Some MPs at mercy of ministers, says Mikael Phillips
PHILLIPS... this process  does not move the dial in any way, shape, or

MEMBER of Parliament (MP) for Manchester Northwestern Mikael Phillips has decried the system of governance that is now in place for constituency development, which he says leaves some MPs at the mercy of ministers of Government.

In his 2022 constituency debate speech, themed Time Come, Phillips said an equitable, effective system is needed that works for all. He told the House of Representatives Tuesday that if the process was better financed and constructed for routine maintenance of infrastructure and other works, with consistent checks on quality, constituents would be better off.The MP pointed out that the only opportunity for backbenchers and other members to effect change within the next budget cycle is to participate in the constituency debates, hoping that ministers will move to effect change.

"...This process does not move the dial in any way, shape, or form; it does not put anyone of us in any better position to represent our people. Our people expect much more from us," he expressed. Phillips argued that the current system is one in which, "some of us are at the mercy of Government ministers, and if that minister does not find favour in you, dawg nyam you supper" he said, stressing, "I'm not pointing on any particular minister, because it happens even when we are on that side." He said equity is needed where State agencies execute programmes that foster sustainable development. "It will remove the idea of a culture that constituents now have of a Member of Parliament who is now seen as a welfare officer, doctor, undertaker, NWA officer, miracle worker — and the list goes on. We have a system that is broken and not working for the masses," he lamented.The MP pointed to the exponential increase in the needs of constituents over the past decade, while the constituency development fund remains at $20 million. "The needs have increased; the wants have swelled. In these 10 years inflation has increased by approximately 30-40 per cent. In 2012 a tonne of steel was under $60,000; it's over $120,000 now. The only tool we have to respond to the plight of our constituents have not changed in the last 10 years," he bemoaned, describing the situation as a travesty.Phillips argued that rural communities cannot be treated in the same way as urban ones, given that rural communities are often multiple times the size of urban constituencies, notwithstanding the greater population density in urban areas. "The needs are different… East Central St Andrew cannot be compared to North-West Manchester. It should be based on the size of the constituency and the amount of work to be done," he said.He argued that whether urban of rural, constituencies receive a similar maximum expenditure for works such as drain cleaning, debushing, and road maintenance. "This is expected to do significant work. It may be significant in urban constituencies, but certainly cannot even scratch the surface in a rural constituency," he remarked.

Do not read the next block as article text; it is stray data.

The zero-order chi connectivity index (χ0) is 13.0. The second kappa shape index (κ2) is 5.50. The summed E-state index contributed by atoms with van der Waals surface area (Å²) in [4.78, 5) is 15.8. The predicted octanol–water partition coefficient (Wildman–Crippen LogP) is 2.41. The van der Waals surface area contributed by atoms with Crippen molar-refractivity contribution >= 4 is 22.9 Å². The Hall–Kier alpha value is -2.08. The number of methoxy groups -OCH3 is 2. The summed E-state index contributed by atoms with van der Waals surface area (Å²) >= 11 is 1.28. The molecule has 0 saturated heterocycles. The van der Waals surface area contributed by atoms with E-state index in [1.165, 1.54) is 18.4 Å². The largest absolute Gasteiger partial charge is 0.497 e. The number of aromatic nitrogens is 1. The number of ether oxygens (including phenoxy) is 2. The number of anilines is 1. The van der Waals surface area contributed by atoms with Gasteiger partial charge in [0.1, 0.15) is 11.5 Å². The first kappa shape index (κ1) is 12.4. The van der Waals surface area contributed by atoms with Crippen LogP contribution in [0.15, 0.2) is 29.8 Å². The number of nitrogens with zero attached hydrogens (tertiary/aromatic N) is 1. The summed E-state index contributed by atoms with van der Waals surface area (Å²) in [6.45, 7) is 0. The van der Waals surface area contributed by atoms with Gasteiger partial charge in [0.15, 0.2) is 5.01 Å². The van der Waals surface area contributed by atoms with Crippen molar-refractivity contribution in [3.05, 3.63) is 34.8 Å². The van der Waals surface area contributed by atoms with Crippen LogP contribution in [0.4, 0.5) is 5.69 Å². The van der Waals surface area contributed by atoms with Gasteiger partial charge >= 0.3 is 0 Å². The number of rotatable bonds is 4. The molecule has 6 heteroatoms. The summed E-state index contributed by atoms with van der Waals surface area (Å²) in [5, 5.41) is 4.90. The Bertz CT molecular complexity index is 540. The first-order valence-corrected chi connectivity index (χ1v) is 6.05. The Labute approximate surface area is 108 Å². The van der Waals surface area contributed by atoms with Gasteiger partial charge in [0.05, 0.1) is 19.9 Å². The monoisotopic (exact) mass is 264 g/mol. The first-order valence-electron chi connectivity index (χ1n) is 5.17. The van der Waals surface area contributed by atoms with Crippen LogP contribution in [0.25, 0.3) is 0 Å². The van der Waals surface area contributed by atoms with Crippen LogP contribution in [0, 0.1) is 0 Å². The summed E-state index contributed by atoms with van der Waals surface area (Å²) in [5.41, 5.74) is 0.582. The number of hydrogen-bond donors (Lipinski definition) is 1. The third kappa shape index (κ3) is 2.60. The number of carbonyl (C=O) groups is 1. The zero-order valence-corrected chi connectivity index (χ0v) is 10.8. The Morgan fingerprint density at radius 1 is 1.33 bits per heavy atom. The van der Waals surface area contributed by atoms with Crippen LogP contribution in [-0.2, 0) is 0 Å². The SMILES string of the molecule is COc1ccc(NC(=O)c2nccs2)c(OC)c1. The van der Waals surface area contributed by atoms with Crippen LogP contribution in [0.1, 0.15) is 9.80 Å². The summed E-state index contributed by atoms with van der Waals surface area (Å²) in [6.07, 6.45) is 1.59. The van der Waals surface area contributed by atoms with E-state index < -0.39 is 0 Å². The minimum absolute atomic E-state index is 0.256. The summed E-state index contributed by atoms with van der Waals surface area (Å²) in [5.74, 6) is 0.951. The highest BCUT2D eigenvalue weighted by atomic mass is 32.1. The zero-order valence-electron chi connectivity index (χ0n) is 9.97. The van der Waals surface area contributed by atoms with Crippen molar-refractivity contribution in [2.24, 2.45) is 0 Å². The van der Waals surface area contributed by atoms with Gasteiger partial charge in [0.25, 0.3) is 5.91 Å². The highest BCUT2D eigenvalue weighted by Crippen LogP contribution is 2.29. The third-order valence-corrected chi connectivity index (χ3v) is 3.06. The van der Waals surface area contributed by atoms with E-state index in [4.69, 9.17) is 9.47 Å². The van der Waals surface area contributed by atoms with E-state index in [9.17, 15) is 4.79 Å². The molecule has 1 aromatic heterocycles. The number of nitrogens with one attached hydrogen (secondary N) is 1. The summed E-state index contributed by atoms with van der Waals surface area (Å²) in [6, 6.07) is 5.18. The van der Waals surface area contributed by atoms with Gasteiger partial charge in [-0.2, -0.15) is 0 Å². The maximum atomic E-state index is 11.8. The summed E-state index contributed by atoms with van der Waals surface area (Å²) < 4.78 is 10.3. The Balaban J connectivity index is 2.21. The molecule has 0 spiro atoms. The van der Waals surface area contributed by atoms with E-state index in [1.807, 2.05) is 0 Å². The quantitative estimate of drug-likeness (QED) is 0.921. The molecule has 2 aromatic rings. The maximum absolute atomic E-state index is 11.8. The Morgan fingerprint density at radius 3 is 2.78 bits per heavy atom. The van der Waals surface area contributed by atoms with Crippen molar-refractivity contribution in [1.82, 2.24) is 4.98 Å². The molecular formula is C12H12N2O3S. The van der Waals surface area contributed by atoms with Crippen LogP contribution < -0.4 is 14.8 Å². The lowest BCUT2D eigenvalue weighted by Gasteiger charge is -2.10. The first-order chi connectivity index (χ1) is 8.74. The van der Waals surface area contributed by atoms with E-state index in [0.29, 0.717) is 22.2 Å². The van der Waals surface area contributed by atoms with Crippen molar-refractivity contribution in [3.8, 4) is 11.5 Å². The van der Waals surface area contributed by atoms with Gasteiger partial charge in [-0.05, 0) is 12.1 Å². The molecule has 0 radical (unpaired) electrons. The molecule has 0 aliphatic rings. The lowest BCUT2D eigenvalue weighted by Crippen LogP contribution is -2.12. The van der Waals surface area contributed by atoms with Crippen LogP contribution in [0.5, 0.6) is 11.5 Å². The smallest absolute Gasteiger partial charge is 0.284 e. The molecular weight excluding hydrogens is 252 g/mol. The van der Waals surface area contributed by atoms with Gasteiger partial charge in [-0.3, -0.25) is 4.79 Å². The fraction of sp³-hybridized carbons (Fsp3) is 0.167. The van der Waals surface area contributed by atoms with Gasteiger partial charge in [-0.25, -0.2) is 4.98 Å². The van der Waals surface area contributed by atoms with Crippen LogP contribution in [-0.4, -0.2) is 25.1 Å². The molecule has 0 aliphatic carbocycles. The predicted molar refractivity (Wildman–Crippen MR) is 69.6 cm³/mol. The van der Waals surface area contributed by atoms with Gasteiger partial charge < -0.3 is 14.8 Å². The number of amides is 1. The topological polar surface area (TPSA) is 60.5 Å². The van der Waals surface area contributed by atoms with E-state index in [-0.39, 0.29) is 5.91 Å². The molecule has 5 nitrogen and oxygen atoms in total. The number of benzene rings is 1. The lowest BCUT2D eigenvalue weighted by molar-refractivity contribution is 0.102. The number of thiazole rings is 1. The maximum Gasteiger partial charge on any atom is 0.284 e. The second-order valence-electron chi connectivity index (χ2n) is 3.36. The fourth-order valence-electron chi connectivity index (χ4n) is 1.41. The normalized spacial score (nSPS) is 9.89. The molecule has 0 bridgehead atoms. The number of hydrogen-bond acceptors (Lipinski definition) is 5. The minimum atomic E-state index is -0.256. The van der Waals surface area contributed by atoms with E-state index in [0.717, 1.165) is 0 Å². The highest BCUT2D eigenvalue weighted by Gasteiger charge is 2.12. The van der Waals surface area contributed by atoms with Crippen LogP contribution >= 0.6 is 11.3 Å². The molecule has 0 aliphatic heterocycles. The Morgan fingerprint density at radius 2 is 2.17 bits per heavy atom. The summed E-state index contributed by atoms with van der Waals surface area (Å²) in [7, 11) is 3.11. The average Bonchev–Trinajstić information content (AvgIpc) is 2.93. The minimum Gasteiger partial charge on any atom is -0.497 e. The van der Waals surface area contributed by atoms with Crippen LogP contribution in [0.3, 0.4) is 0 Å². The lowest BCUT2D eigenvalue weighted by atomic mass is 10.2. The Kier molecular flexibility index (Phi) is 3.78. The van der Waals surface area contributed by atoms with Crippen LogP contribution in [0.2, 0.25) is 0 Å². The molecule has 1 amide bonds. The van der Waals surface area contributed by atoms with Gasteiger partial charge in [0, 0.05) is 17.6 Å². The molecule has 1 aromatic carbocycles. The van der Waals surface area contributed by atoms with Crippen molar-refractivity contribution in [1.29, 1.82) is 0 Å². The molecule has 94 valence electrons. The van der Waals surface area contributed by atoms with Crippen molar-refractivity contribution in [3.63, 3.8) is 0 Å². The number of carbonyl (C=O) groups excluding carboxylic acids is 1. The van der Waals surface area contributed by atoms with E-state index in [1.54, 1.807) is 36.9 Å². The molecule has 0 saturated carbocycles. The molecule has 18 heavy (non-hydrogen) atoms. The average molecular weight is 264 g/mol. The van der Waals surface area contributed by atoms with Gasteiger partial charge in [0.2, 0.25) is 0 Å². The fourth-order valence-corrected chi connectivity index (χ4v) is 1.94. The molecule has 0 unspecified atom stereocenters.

The MP also renewed his plea to the Government to fix the Troy bridge on the border of his constituency and southern Trelawny."Time come. Something has to be done for that bridge. It is affecting tourism, it's affecting commerce, [and] if somebody regrettably loses life... time wudda come for us because I'm sure that they would usher us out," he said, directing the remarks to MP for Trelawny Southern and House Speaker, Marisa Dalrymple Philibert."Before school went on holiday a young man fell into the river. His father had to jump in after him, nearly drowned. We don't want it to ever happen. We need some response to that bridge," he insisted.

BY ALPHEA SUMNER Senior staff reporter saundersa@jamaicaobserver.com

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